The shelving of plans to create a paperless court has resulted in half a court system, the Criminal Bar Association says.
The $18 million e-bench project was the Government's digitisation of the court system project, aimed at saving time and money.
But it was put on hold when the Ministry of Justice found the software was not up to scratch.
The Criminal Procedure Act, designed to streamline cases going through court, was passed but it was supposed to work hand-in-hand with a paperless court system.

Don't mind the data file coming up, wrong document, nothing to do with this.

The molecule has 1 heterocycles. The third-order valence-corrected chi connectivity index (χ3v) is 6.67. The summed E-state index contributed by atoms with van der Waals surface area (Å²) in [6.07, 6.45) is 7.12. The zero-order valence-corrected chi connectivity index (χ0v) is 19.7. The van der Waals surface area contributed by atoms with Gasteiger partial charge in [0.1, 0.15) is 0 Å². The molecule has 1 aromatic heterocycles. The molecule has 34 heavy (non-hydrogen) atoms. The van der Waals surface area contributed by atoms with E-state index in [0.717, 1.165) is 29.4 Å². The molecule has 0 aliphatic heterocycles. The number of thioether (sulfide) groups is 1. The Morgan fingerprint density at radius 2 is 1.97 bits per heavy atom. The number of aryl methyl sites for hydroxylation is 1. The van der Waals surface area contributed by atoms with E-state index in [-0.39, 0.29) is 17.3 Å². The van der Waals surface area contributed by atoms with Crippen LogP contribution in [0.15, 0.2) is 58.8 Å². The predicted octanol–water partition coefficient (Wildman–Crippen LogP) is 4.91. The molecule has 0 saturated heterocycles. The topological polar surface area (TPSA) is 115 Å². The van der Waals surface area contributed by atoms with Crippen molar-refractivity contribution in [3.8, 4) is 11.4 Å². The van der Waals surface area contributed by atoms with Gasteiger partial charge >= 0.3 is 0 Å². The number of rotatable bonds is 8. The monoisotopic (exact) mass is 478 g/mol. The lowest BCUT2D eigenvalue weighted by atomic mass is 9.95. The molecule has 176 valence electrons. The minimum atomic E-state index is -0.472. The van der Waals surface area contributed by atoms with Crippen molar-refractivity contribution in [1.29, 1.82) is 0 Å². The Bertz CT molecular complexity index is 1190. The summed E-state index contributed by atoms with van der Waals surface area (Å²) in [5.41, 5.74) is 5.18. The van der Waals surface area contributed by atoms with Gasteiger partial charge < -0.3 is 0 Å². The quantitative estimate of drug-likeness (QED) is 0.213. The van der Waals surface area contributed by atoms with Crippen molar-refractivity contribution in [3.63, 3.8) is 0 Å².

Criminal Bar Association president Tony Bouchier said some lawyers were struggling.
"Many courts around the country, lawyers can't access their internet," he said.
"For example, in the Auckland District Court I often - probably 20 times a day - have to get up, get out of court, go off to an outside window to pick up internet so I can perhaps download some statute or some case law."
Courts Minister Chester Borrows said it inherited the e-bench project from the previous Government, and it planned to do something better.
"If we'd carried on and finished that project, the first thing that lawyers and the others in the sector would have quite justifiably said was 'is this it'?"
The ministry would avoid a possible Novopay situation by not rushing the change, Mr Borrows said.